Before you start
Download and print out the uniform images, or view them here on our website below (click the images to enlarge on screen)
Discussion and activities
- Look at the images of nurse uniforms through the ages and arrange into a timeline
- Why wear a uniform?
- Do children have one for school?
- What jobs can you think of within a hospital ?
- Do the people doing these jobs wear uniforms? What do they look like?
Scroll down for image information and timeline answers
Uniforms A – Colour coded scrub style unisex uniforms were introduced in 2014. The coloured scrub uniforms help patients more easily identify the role and seniority of healthcare staff.
- Navy blue – senior ward leaders/sisters
- Light blue – ward staff nurses/assistant practitioners
- Silver – specialist nurses/directorate senior nurses
- Green – nursing assistants and phlebotomists
- Maroon – therapists, radiographers
Uniforms B – This black and white photograph was taken of a group of nurses at Odstock Hospital (now Salisbury District Hospital) in early 1950s , shortly after the formation of the National Health Service in 1948. Their uniform includes a dark blue wool cape with red cross straps that fasten at the back with a button. The cape was lined with red wool fabric and were warm in winter. Many nurses recall that at Christmas they used to turn their capes inside out so they appeared to be red capes. They are also wearing the white starched caps (see our instructions to make your own!)
Uniforms C – This black and white photograph was taken during WW2 in 1942 at Odstock Hospital, built as a US army field hospital to treat casualties returning from war in northern Europe. (Now present day Salisbury District Hospital) You can see in the photograph nurses pose alongside the American soldiers between the Nissen huts, with the curved roof, that were the temporary wards of the hospital.
Uniforms D – The panoramic photograph shows nurses and soldiers at the Harnham Red Cross Hospital during 1918. Women Voluntary Aid Detachments (VADs) volunteered as nurses and ambulance drivers during World War 1. You can see 3 women ambulance drivers. They wore a dark coloured uniform (middle left) Unlike nurses who wore white to be spotlessly clean, the dark uniform was needed as driving open-topped World War 1 ambulances meant they were out in all weathers and got very dusty or muddy. Running repairs on the engines at all times of the year was dirty work. Ambulance drivers (men and women) were more likely to have come from more well-to-do families, as very few people at this time had access to motor cars or were able to learn to drive.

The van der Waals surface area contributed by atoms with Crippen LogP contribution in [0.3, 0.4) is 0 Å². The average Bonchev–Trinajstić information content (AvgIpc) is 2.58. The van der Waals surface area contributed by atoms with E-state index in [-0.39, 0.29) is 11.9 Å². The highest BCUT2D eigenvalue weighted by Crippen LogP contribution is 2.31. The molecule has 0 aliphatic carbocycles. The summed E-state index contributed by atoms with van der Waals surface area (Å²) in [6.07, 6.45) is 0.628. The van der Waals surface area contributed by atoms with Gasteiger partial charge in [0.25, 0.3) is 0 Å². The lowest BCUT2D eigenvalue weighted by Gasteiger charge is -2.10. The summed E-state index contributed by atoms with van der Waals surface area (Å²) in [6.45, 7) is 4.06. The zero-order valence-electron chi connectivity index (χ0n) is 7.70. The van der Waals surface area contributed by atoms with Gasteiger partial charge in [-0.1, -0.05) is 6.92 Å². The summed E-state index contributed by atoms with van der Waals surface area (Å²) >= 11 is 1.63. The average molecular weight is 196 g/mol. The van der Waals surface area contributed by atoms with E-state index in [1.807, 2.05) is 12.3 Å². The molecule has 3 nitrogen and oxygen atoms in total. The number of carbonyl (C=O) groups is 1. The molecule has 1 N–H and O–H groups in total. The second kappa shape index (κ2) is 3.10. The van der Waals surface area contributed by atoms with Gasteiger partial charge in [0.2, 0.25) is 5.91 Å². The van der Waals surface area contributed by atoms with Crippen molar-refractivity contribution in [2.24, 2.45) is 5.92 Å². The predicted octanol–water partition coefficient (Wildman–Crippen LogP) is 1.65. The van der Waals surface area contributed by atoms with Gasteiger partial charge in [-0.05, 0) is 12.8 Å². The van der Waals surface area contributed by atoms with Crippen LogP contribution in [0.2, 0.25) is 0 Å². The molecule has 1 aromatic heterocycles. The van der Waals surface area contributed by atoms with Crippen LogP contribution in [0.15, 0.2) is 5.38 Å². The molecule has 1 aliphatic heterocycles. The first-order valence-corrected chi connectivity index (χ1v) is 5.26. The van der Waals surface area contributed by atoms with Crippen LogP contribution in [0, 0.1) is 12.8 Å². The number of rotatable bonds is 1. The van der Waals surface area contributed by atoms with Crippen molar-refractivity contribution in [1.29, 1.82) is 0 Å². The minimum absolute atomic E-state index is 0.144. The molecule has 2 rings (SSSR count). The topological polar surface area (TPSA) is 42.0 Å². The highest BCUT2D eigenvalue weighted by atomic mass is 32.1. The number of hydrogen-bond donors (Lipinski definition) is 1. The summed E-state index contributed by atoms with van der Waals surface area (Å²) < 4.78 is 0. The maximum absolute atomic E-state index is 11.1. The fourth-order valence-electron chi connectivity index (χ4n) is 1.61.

You can also see the soldiers who are wearing a hospital patient uniform whilst they were recovering in hospital (top right) They were issued with a blue ‘hospital suit’ uniform that consisted of a blue single breasted jacket with white lining to be worn over a white shirt, red tie and blue trousers. They continued to wear their own military cap with regiment badge. It seems this signified they were wounded patients and not absconding. Also, being a fairly cheap flannel material, it was easy to produce in large numbers and to launder too.
Uniforms E – During a hospital stay, illustrator Chris D Watkiss painted and sketched daily ward life. Entitled ‘Queensbury Ward, Salisbury Infirmary Oct 1982’ the watercolour on paper drawing is surrounded on the mount by many smaller studies of nurses and patients on the ward.
Uniforms F – Photograph from around the turn of the 20th century at Salisbury Infirmary. Matron at the time, Mary McMasters, is seen posing with her nursing team around her – notice how the uniforms contrast with the scrubs worn by nursing staff today.
Uniforms G – In 1953 Harcourt House, close to Salisbury Infirmary in Crane Bridge Road, was bought and converted into a Training School, continuing until its closure in 1992. The image of nurses completing anatomy training is from the 1960s and provide a glimpse of nurses in training at the time.
Timeline answers: Correct order, oldest to most recent F, D, C, B, G, E A